Viva Elvis — Pop star dropped in on top cop — Disguised Presley soaks up lowdown on drug operation
The first thing you notice when entering the inner sanctum of Memphis Police Department Director Larry A. Godwin’s Downtown office on the 12th floor of 201 Poplar is how warm and welcoming the room is.
To help commemorate what would have been the 70th birthday on Jan. 8 of the city’s most famous resident, Godwin talked about the day he met Elvis Presley.
Born in Texas, but raised in North Memphis, Godwin lived at 908 Thomas St. and attended Holy Names School on Keel Avenue. When he was a boy of just 10, his father was killed on the street near their home, the victim of a stabbing.
When police officers called at the house to tell him his father had died, despite his grief, he felt safe in their company. That was the moment he made the decision to go into law enforcement.
Joining the MPD in 1973, he was appointed its director in 2004.
On a winter’s night in 1976, while working undercover in the metro narcotics unit, then-patrolman Godwin and patrolman Rodney Betts (since retired) were involved in a dangerous drug deal operation, shots were fired and everything that could possibly go wrong did.
Meanwhile, unbeknownst to them, their captain, Fred Warner (who had his radio open to monitor their activities) was at Graceland presenting Elvis Presley with an honorary badge. Elvis heard everything.
Says Godwin, “It was late, about 10 p.m., but Elvis insisted on coming back with Captain Warner so that he could meet us.”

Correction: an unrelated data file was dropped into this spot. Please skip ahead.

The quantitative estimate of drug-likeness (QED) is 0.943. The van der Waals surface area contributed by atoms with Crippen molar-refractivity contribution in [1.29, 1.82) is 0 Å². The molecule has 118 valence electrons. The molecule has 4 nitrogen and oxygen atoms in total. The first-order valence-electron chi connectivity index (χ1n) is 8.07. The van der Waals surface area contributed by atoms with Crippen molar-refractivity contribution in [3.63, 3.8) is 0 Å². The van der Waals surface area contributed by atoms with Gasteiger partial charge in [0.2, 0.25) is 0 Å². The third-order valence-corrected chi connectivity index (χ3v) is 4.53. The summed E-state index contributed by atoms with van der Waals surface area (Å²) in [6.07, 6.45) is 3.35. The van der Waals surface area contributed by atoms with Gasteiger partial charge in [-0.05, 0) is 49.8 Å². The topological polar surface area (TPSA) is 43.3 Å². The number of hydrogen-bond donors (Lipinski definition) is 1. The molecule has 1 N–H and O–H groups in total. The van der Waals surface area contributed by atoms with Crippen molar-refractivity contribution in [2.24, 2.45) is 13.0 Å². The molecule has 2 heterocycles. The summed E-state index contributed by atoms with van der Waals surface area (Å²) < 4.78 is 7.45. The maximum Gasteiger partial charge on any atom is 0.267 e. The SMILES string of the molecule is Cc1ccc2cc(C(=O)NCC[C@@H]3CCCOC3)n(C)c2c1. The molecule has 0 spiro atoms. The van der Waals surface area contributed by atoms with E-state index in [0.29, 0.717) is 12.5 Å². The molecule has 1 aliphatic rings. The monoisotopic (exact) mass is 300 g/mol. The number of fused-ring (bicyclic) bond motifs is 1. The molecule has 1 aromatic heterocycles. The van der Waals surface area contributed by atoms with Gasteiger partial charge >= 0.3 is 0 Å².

Warner, realizing that Elvis had one of the world’s most recognizable faces, did not think it was such a good idea. But Elvis disappeared for a few moments and reappeared wearing a disguise - and off they went.
“My partner Rodney and I were sitting at our desks at 157 Poplar (now the Shelby County Building) writing up our report,” continues Godwin, “when Captain Warner came in and asked us if we’d like to meet E.P. I said, ‘Who’s E.P.?’ and he replied, ‘Elvis.’ ”
A tall man came into the room wearing a snowsuit and ski mask. He pulled off the ski mask and it was Elvis, laughing. He was really excited and wanted us to tell him all the details of what we went through that night. He stayed for about an hour.
“He had a couple of guys with him but, they didn’t come into the room, it was just Elvis, Captain Warner, Rodney and myself. It was clear that Elvis had a sincere interest in and respect for law enforcement. He was very relaxed and having a good time.
“What impressed me the most was how completely down-to-Earth he was. He was interested in you as an individual and had such a friendly manner. I would say he really cared about people.
As he was leaving, Elvis invited the patrolmen to visit him at Graceland. ” ‘The door is open,’ he said, ‘just let my uncle know you’re at the gate and come on up, but remember, I’m not around until late afternoon.’ And with that, he was gone.”
Godwin and Betts never took Elvis up on his offer.
When Elvis died the following year, Godwin was mowing his lawn. His wife broke the news. “I was stunned,” says Godwin, “I felt that the City of Memphis and the Police Department had lost a good friend. Elvis never did forget his humble beginnings.”
The same can be said of Godwin.
A unique item sits on the edge of his desk. It is a red brick he retrieved from remnants of his old family home on Thomas Street, the day it was demolished. It is engraved: “Never Forget Where You Come From.”
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